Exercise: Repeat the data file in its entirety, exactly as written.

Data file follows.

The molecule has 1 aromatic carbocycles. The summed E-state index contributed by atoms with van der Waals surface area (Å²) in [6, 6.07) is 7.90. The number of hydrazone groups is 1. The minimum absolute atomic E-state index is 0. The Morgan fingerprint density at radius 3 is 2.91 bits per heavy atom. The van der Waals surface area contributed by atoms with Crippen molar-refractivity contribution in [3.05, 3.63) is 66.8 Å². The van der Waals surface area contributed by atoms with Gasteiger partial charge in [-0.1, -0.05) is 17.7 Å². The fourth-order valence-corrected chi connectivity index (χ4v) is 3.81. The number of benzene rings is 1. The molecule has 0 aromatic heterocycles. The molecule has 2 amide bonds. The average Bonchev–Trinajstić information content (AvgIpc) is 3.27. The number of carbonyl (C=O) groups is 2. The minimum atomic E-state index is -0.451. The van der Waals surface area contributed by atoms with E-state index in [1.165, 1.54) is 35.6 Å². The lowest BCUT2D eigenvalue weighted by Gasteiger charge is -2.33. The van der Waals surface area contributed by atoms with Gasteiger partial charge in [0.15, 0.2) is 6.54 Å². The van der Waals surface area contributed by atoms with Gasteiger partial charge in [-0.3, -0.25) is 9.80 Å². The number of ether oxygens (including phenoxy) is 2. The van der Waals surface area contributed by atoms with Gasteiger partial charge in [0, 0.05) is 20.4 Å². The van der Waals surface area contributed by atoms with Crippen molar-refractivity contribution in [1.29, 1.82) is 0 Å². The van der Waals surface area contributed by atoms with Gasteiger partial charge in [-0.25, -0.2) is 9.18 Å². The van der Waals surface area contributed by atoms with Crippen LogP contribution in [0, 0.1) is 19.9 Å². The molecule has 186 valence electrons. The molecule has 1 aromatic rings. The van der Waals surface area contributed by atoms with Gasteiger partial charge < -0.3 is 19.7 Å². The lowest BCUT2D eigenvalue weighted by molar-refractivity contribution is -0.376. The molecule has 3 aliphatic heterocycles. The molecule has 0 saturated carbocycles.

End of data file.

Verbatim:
The molecule has 1 aromatic carbocycles. The summed E-state index contributed by atoms with van der Waals surface area (Å²) in [6, 6.07) is 7.90. The number of hydrazone groups is 1. The minimum absolute atomic E-state index is 0. The Morgan fingerprint density at radius 3 is 2.91 bits per heavy atom. The van der Waals surface area contributed by atoms with Crippen molar-refractivity contribution in [3.05, 3.63) is 66.8 Å². The van der Waals surface area contributed by atoms with Gasteiger partial charge in [-0.1, -0.05) is 17.7 Å². The fourth-order valence-corrected chi connectivity index (χ4v) is 3.81. The number of benzene rings is 1. The molecule has 0 aromatic heterocycles. The molecule has 2 amide bonds. The average Bonchev–Trinajstić information content (AvgIpc) is 3.27. The number of carbonyl (C=O) groups is 2. The minimum atomic E-state index is -0.451. The van der Waals surface area contributed by atoms with E-state index in [1.165, 1.54) is 35.6 Å². The lowest BCUT2D eigenvalue weighted by Gasteiger charge is -2.33. The van der Waals surface area contributed by atoms with Gasteiger partial charge in [0.15, 0.2) is 6.54 Å². The van der Waals surface area contributed by atoms with Gasteiger partial charge in [-0.3, -0.25) is 9.80 Å². The number of ether oxygens (including phenoxy) is 2. The van der Waals surface area contributed by atoms with Gasteiger partial charge in [0, 0.05) is 20.4 Å². The van der Waals surface area contributed by atoms with Crippen molar-refractivity contribution in [1.29, 1.82) is 0 Å². The van der Waals surface area contributed by atoms with Gasteiger partial charge in [-0.25, -0.2) is 9.18 Å². The van der Waals surface area contributed by atoms with Crippen LogP contribution in [0, 0.1) is 19.9 Å². The molecule has 186 valence electrons. The molecule has 1 aromatic rings. The van der Waals surface area contributed by atoms with Gasteiger partial charge < -0.3 is 19.7 Å². The lowest BCUT2D eigenvalue weighted by molar-refractivity contribution is -0.376. The molecule has 3 aliphatic heterocycles. The molecule has 0 saturated carbocycles.